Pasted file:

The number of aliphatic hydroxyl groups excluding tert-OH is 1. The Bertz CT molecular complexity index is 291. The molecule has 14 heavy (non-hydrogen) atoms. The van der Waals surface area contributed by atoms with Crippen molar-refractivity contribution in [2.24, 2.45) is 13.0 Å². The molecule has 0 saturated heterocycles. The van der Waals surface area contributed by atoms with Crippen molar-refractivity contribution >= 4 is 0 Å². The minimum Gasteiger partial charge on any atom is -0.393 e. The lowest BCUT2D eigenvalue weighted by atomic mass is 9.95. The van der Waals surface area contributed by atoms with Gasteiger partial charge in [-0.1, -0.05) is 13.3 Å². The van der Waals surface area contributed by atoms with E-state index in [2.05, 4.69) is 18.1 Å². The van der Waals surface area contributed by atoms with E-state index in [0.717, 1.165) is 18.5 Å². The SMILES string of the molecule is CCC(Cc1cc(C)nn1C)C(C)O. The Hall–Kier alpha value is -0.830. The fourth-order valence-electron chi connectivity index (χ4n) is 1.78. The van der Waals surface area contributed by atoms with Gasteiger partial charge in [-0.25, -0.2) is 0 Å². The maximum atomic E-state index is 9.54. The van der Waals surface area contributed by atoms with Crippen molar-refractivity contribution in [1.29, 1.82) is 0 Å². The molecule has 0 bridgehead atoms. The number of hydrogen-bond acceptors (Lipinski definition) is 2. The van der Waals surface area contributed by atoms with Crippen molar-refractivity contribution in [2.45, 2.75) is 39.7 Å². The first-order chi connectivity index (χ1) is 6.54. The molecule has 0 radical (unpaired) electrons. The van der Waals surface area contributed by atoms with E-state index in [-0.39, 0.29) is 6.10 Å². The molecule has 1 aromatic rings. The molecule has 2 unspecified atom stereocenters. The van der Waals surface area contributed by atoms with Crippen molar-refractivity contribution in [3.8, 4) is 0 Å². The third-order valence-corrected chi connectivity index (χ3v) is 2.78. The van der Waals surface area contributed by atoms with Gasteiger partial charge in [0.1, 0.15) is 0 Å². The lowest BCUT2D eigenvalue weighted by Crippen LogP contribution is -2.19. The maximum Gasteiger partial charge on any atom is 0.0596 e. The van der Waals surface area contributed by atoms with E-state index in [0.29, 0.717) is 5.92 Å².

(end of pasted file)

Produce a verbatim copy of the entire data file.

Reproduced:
The number of aliphatic hydroxyl groups excluding tert-OH is 1. The Bertz CT molecular complexity index is 291. The molecule has 14 heavy (non-hydrogen) atoms. The van der Waals surface area contributed by atoms with Crippen molar-refractivity contribution in [2.24, 2.45) is 13.0 Å². The molecule has 0 saturated heterocycles. The van der Waals surface area contributed by atoms with Crippen molar-refractivity contribution >= 4 is 0 Å². The minimum Gasteiger partial charge on any atom is -0.393 e. The lowest BCUT2D eigenvalue weighted by atomic mass is 9.95. The van der Waals surface area contributed by atoms with Gasteiger partial charge in [-0.1, -0.05) is 13.3 Å². The van der Waals surface area contributed by atoms with E-state index in [2.05, 4.69) is 18.1 Å². The van der Waals surface area contributed by atoms with E-state index in [0.717, 1.165) is 18.5 Å². The SMILES string of the molecule is CCC(Cc1cc(C)nn1C)C(C)O. The Hall–Kier alpha value is -0.830. The fourth-order valence-electron chi connectivity index (χ4n) is 1.78. The van der Waals surface area contributed by atoms with Gasteiger partial charge in [-0.25, -0.2) is 0 Å². The maximum atomic E-state index is 9.54. The van der Waals surface area contributed by atoms with Crippen molar-refractivity contribution in [1.29, 1.82) is 0 Å². The molecule has 0 bridgehead atoms. The number of hydrogen-bond acceptors (Lipinski definition) is 2. The van der Waals surface area contributed by atoms with Crippen molar-refractivity contribution in [2.45, 2.75) is 39.7 Å². The first-order chi connectivity index (χ1) is 6.54. The molecule has 0 radical (unpaired) electrons. The van der Waals surface area contributed by atoms with E-state index in [-0.39, 0.29) is 6.10 Å². The molecule has 1 aromatic rings. The molecule has 2 unspecified atom stereocenters. The van der Waals surface area contributed by atoms with Crippen molar-refractivity contribution in [3.8, 4) is 0 Å². The third-order valence-corrected chi connectivity index (χ3v) is 2.78. The van der Waals surface area contributed by atoms with Gasteiger partial charge in [0.1, 0.15) is 0 Å². The lowest BCUT2D eigenvalue weighted by Crippen LogP contribution is -2.19. The maximum Gasteiger partial charge on any atom is 0.0596 e. The van der Waals surface area contributed by atoms with E-state index in [0.29, 0.717) is 5.92 Å².